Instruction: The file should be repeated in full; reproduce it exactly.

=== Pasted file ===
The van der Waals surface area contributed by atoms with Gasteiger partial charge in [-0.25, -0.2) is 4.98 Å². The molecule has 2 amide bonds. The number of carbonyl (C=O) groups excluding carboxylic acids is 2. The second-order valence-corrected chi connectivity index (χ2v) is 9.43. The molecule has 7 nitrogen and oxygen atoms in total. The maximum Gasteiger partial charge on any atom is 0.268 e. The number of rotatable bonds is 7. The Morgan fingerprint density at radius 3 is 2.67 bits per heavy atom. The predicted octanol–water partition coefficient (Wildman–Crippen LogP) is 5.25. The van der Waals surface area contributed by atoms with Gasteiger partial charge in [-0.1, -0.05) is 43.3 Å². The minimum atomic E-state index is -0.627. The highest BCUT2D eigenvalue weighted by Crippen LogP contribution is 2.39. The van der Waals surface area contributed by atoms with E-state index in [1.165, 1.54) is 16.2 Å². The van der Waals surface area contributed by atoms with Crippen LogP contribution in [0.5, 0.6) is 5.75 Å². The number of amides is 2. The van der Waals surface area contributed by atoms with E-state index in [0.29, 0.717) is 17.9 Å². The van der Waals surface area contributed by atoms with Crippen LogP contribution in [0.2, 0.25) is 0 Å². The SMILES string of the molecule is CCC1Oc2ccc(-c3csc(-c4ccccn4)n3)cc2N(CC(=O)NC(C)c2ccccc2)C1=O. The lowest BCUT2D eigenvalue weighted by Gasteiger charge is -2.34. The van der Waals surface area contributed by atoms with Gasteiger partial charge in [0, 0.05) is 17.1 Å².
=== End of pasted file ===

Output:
The van der Waals surface area contributed by atoms with Gasteiger partial charge in [-0.25, -0.2) is 4.98 Å². The molecule has 2 amide bonds. The number of carbonyl (C=O) groups excluding carboxylic acids is 2. The second-order valence-corrected chi connectivity index (χ2v) is 9.43. The molecule has 7 nitrogen and oxygen atoms in total. The maximum Gasteiger partial charge on any atom is 0.268 e. The number of rotatable bonds is 7. The Morgan fingerprint density at radius 3 is 2.67 bits per heavy atom. The predicted octanol–water partition coefficient (Wildman–Crippen LogP) is 5.25. The van der Waals surface area contributed by atoms with Gasteiger partial charge in [-0.1, -0.05) is 43.3 Å². The minimum atomic E-state index is -0.627. The highest BCUT2D eigenvalue weighted by Crippen LogP contribution is 2.39. The van der Waals surface area contributed by atoms with E-state index in [1.165, 1.54) is 16.2 Å². The van der Waals surface area contributed by atoms with Crippen LogP contribution in [0.5, 0.6) is 5.75 Å². The number of amides is 2. The van der Waals surface area contributed by atoms with E-state index in [0.29, 0.717) is 17.9 Å². The van der Waals surface area contributed by atoms with Crippen LogP contribution in [0.2, 0.25) is 0 Å². The SMILES string of the molecule is CCC1Oc2ccc(-c3csc(-c4ccccn4)n3)cc2N(CC(=O)NC(C)c2ccccc2)C1=O. The lowest BCUT2D eigenvalue weighted by Gasteiger charge is -2.34. The van der Waals surface area contributed by atoms with Gasteiger partial charge in [0, 0.05) is 17.1 Å².